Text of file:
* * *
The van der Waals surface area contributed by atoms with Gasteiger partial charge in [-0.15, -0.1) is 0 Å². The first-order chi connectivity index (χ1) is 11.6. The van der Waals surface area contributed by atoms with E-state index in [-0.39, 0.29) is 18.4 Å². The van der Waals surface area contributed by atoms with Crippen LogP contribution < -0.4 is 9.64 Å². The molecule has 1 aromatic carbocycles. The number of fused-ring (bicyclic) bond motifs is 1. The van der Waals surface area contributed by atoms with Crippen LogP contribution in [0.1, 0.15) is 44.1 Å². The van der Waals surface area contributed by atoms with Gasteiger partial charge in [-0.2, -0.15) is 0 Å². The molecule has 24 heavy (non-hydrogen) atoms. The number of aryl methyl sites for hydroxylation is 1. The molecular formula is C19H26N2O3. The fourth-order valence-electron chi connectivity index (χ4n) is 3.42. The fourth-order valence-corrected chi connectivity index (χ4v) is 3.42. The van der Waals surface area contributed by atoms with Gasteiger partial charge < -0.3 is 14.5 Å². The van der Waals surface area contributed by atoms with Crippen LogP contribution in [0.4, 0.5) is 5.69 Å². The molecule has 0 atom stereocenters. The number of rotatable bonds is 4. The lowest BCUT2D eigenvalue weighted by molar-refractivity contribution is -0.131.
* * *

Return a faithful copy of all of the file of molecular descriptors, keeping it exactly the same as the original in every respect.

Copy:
The van der Waals surface area contributed by atoms with Gasteiger partial charge in [-0.15, -0.1) is 0 Å². The first-order chi connectivity index (χ1) is 11.6. The van der Waals surface area contributed by atoms with E-state index in [-0.39, 0.29) is 18.4 Å². The van der Waals surface area contributed by atoms with Crippen LogP contribution < -0.4 is 9.64 Å². The molecule has 1 aromatic carbocycles. The number of fused-ring (bicyclic) bond motifs is 1. The van der Waals surface area contributed by atoms with Crippen LogP contribution in [0.1, 0.15) is 44.1 Å². The van der Waals surface area contributed by atoms with Gasteiger partial charge in [-0.2, -0.15) is 0 Å². The molecule has 24 heavy (non-hydrogen) atoms. The number of aryl methyl sites for hydroxylation is 1. The molecular formula is C19H26N2O3. The fourth-order valence-electron chi connectivity index (χ4n) is 3.42. The fourth-order valence-corrected chi connectivity index (χ4v) is 3.42. The van der Waals surface area contributed by atoms with Gasteiger partial charge < -0.3 is 14.5 Å². The van der Waals surface area contributed by atoms with Crippen LogP contribution in [0.4, 0.5) is 5.69 Å². The molecule has 0 atom stereocenters. The number of rotatable bonds is 4. The lowest BCUT2D eigenvalue weighted by molar-refractivity contribution is -0.131.